Thus with all due respect, I would strongly suggest that for the time it would take for you to review the content of several three-hour screencasts, you may prefer to consider doing some new page patrolling yourself in that time, and gain some first-hand empirical experience. If other members of your WMF team, such as Raindrift (best if those who design cars have actually driven one), and perhaps those who heavily criticised our efforts at ACTRIAL without even reading the background to the trial, would also do the same, you would have some first-hand notes to compare.
You may also wish to review these slightly older, but equally important statistics prepared by BlanchardB: w:en:User:Blanchardb/CSD_statistics BlanchardB that provide a similar experience. The actual situation today is however far worse.
I've spent aa few hours over the weekend looking more closely into this screencast idea, and I'm beginning to see where it could indeed possibly help the developers understand more about the NPP process. Unfortunately, in spite of all my web design work, I've never needed to make any screencasts and I don't have the software to do it. None of Steve's suggestions work, and the only available solutions for my platform cost money. Perhaps the WMF could buy me a licence for one ;)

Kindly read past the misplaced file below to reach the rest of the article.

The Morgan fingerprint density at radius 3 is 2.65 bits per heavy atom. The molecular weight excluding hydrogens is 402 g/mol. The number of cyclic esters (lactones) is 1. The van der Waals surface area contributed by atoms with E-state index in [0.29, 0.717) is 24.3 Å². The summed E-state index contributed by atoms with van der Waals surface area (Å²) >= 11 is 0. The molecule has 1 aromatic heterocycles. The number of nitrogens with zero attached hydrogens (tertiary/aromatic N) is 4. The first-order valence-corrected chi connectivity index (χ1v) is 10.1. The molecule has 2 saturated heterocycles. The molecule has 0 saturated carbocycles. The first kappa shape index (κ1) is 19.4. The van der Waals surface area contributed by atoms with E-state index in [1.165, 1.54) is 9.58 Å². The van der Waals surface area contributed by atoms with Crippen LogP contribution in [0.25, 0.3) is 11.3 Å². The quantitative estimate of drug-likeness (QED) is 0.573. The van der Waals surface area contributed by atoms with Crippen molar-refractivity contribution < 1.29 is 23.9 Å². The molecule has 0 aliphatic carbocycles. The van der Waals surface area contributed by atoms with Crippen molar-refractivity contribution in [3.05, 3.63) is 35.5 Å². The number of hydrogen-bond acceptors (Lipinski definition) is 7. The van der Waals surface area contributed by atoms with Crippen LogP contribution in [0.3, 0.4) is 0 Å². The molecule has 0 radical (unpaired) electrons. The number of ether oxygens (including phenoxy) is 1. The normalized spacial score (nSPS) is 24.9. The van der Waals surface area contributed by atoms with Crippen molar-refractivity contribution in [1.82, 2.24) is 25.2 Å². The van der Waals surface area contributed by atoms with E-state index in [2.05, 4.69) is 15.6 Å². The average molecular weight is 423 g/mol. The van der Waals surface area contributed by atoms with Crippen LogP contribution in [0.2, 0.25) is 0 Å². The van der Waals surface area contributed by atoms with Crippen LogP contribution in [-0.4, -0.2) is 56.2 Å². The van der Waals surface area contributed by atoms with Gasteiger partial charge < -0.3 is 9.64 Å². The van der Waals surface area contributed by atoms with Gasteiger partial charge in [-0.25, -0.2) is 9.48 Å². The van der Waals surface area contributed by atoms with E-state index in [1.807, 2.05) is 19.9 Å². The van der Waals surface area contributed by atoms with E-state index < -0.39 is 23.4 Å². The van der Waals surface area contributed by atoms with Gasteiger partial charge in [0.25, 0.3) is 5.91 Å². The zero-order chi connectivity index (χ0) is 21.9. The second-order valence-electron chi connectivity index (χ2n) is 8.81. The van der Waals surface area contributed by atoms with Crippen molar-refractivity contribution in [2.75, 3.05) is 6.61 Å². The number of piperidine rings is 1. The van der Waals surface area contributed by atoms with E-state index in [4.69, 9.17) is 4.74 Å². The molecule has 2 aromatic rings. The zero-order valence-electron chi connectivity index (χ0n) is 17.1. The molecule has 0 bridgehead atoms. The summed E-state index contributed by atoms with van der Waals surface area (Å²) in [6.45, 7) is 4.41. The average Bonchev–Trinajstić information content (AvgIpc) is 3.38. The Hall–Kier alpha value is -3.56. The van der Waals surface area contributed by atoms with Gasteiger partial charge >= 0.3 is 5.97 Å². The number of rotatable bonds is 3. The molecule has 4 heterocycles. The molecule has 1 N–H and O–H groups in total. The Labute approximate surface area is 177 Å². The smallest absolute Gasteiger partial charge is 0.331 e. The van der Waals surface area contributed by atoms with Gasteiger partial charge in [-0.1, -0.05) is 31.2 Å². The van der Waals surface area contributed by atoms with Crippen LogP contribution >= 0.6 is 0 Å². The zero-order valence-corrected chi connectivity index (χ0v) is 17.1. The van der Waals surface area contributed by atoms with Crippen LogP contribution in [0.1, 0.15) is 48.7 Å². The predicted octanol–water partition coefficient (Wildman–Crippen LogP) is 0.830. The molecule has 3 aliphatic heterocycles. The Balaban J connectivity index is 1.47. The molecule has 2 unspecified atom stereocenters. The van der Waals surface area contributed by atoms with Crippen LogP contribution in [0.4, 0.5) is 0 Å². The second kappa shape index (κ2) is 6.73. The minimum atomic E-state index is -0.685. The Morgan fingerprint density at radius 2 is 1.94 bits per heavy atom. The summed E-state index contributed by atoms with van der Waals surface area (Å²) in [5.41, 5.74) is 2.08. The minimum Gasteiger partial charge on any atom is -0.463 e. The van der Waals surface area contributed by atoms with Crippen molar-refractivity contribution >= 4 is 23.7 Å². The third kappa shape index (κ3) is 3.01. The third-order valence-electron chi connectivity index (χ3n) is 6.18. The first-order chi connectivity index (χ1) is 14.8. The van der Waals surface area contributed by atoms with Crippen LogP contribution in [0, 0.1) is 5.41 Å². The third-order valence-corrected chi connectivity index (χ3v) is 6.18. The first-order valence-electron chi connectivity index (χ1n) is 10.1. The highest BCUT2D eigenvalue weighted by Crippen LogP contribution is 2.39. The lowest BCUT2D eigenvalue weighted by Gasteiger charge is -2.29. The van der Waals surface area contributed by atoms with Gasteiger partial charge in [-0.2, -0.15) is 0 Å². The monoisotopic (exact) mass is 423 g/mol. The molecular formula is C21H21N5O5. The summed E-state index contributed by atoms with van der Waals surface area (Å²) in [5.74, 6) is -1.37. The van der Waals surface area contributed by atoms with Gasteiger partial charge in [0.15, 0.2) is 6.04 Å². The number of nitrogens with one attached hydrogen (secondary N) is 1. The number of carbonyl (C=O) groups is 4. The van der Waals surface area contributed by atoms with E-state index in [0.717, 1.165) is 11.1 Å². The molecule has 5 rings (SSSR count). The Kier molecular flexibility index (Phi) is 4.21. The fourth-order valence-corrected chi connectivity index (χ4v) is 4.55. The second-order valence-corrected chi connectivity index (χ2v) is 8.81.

VLC Media Player can record stuff off the desktop (select File->Open Capture Device and select "desktop" for the capture mode), but you will need to edit the video afterward to add the audio track.
Unfortunately that didn't work either. FWIW I use Mac OS 10.6.8.
Hey, Kudpung. Thanks for taking the time to try recording a screencast for us. It'll be really helpful!
It just happens that I, also, run OSX 10.6.8. The usertesting.org screencast software works okay for me. It's rather beta, but I did manage to record a test with it. If it works for you, that's probably the most expedient way.
If you prefer to use a piece of desktop software, Telestream ScreenFlow is probably the best option. The demo is fully functional, but will leave a watermark on your exported video. That's fine, though. I'm sure we can ignore it. :)